New Zealand sexes up the numbers on homelessness

Source: OECD Affordable Housing Database – http://oe.cd/ahd OECD – Social Policy Division – Directorate of Employment, Labour and Social Affairs Last updated on 24/07/2017 HC3.1 HOMELESS POPULATION

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Surprisingly little change in the percentage working from home since 2006 despite the emergence of smart phones and fast broadband

Source: Bureau of Labor Statistics, U.S. Department of Labor, The Economics Daily, 24 percent of employed people did some or all of their work at home in 2015 on the Internet at https://www.bls.gov/opub/ted/2016/24-percent-of-employed-people-did-some-or-all-of-their-work-at-home-in-2015.htm (visited December 09, 2017).

Many male-dominated occupations require little social contact @EricCrampton @worstall @SteveStuWill

Source: Bureau of Labor Statistics, U.S. Department of Labor, The Economics Daily, Working alone: jobs that required little personal interaction in 2017 on the Internet at https://www.bls.gov/opub/ted/2017/working-alone-jobs-that-required-little-personal-interaction-in-2017.htm (visited December 09, 2017).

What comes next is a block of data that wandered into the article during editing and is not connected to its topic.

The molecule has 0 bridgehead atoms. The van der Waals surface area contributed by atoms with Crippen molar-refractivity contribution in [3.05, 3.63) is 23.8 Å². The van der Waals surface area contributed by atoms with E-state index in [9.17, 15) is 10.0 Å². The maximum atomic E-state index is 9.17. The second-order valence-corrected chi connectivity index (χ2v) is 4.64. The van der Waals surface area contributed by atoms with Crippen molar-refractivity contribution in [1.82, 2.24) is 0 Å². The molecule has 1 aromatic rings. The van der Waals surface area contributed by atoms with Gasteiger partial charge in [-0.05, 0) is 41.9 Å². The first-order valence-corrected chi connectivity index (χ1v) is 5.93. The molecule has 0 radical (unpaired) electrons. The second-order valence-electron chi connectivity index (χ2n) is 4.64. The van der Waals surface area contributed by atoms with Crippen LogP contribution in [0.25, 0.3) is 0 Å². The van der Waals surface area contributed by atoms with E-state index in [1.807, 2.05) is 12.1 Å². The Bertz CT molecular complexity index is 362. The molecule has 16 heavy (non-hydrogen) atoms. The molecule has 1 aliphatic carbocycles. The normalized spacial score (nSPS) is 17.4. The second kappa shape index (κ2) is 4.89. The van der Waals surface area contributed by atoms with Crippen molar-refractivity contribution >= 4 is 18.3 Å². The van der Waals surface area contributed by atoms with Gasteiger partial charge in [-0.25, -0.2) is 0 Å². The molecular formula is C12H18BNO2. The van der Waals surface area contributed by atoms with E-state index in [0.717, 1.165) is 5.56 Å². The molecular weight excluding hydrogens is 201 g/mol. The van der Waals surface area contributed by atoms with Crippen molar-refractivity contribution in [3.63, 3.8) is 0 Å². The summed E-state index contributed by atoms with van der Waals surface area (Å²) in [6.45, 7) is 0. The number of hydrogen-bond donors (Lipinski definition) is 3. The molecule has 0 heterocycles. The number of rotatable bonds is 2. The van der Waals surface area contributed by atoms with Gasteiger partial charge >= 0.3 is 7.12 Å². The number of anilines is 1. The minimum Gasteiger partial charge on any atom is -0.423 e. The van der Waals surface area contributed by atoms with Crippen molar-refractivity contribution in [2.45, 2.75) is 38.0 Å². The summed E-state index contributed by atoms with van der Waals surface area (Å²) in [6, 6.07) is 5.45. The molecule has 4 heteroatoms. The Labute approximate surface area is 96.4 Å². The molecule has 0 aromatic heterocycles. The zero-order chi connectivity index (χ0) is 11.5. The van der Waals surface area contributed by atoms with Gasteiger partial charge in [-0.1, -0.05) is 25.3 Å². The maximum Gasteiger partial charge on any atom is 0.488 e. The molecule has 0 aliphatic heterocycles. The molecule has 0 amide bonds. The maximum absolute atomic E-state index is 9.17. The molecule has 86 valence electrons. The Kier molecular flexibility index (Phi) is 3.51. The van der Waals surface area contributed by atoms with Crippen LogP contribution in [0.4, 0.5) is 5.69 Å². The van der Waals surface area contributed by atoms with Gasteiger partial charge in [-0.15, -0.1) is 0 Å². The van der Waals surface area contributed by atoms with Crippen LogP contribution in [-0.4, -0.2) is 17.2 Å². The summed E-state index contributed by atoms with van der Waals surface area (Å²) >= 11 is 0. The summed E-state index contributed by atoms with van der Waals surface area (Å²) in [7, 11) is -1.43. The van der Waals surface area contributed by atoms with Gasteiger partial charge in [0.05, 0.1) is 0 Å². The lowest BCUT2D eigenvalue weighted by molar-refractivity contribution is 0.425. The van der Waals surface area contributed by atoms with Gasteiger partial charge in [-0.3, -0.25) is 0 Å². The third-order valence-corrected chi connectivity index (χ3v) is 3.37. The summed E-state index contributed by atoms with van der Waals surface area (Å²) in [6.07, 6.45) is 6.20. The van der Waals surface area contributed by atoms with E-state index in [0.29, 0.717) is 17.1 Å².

On the economics of “Acting White”

There is much to be learned from the economics and sociology of oppositional identities.

As Roland Fryer pointed out, what is most important to the average 13-year-old is to be popular. Among some minorities, being popular and being smart are not compatible.

My analysis confirms that acting white is a vexing reality within a subset of American schools.

But Fryer also found that “In predominantly black schools, I find no evidence at all that getting good grades adversely affects students’ popularity”

Source: “Acting White” The social price paid by the best and brightest minority students by ROLAND G. FRYER, EducationNext 2006.